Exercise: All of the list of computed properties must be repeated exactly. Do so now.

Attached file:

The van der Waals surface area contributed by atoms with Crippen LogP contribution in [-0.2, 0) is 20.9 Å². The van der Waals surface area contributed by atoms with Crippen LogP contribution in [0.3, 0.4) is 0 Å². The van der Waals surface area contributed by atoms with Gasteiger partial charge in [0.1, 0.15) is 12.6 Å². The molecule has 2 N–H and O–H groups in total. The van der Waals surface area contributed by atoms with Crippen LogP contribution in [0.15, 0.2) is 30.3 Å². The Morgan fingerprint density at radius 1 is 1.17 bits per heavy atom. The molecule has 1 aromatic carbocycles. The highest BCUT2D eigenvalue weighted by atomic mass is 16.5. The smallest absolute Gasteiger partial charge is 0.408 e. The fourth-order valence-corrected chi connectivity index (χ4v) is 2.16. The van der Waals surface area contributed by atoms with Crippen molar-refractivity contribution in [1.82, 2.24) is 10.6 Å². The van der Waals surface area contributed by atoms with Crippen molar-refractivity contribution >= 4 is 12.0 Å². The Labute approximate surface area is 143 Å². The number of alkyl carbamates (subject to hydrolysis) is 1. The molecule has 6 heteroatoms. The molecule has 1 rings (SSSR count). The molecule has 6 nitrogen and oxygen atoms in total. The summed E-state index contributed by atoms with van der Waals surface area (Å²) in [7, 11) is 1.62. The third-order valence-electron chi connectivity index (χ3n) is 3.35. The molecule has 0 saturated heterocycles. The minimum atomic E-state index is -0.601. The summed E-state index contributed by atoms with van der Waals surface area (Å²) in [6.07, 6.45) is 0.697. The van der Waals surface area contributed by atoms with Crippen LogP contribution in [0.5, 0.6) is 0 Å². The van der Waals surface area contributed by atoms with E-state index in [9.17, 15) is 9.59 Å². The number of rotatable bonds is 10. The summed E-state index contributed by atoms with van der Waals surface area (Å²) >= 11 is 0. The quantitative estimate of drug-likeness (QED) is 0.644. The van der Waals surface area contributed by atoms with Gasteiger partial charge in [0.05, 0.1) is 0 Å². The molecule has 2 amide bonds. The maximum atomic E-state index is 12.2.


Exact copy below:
The van der Waals surface area contributed by atoms with Crippen LogP contribution in [-0.2, 0) is 20.9 Å². The van der Waals surface area contributed by atoms with Crippen LogP contribution in [0.3, 0.4) is 0 Å². The van der Waals surface area contributed by atoms with Gasteiger partial charge in [0.1, 0.15) is 12.6 Å². The molecule has 2 N–H and O–H groups in total. The van der Waals surface area contributed by atoms with Crippen LogP contribution in [0.15, 0.2) is 30.3 Å². The Morgan fingerprint density at radius 1 is 1.17 bits per heavy atom. The molecule has 1 aromatic carbocycles. The highest BCUT2D eigenvalue weighted by atomic mass is 16.5. The smallest absolute Gasteiger partial charge is 0.408 e. The fourth-order valence-corrected chi connectivity index (χ4v) is 2.16. The van der Waals surface area contributed by atoms with Crippen molar-refractivity contribution in [1.82, 2.24) is 10.6 Å². The van der Waals surface area contributed by atoms with Crippen molar-refractivity contribution >= 4 is 12.0 Å². The Labute approximate surface area is 143 Å². The number of alkyl carbamates (subject to hydrolysis) is 1. The molecule has 6 heteroatoms. The molecule has 1 rings (SSSR count). The molecule has 6 nitrogen and oxygen atoms in total. The summed E-state index contributed by atoms with van der Waals surface area (Å²) in [7, 11) is 1.62. The third-order valence-electron chi connectivity index (χ3n) is 3.35. The molecule has 0 saturated heterocycles. The minimum atomic E-state index is -0.601. The summed E-state index contributed by atoms with van der Waals surface area (Å²) in [6.07, 6.45) is 0.697. The van der Waals surface area contributed by atoms with Crippen LogP contribution in [0.5, 0.6) is 0 Å². The van der Waals surface area contributed by atoms with E-state index in [9.17, 15) is 9.59 Å². The number of rotatable bonds is 10. The summed E-state index contributed by atoms with van der Waals surface area (Å²) >= 11 is 0. The quantitative estimate of drug-likeness (QED) is 0.644. The van der Waals surface area contributed by atoms with Gasteiger partial charge in [0.05, 0.1) is 0 Å². The molecule has 2 amide bonds. The maximum atomic E-state index is 12.2.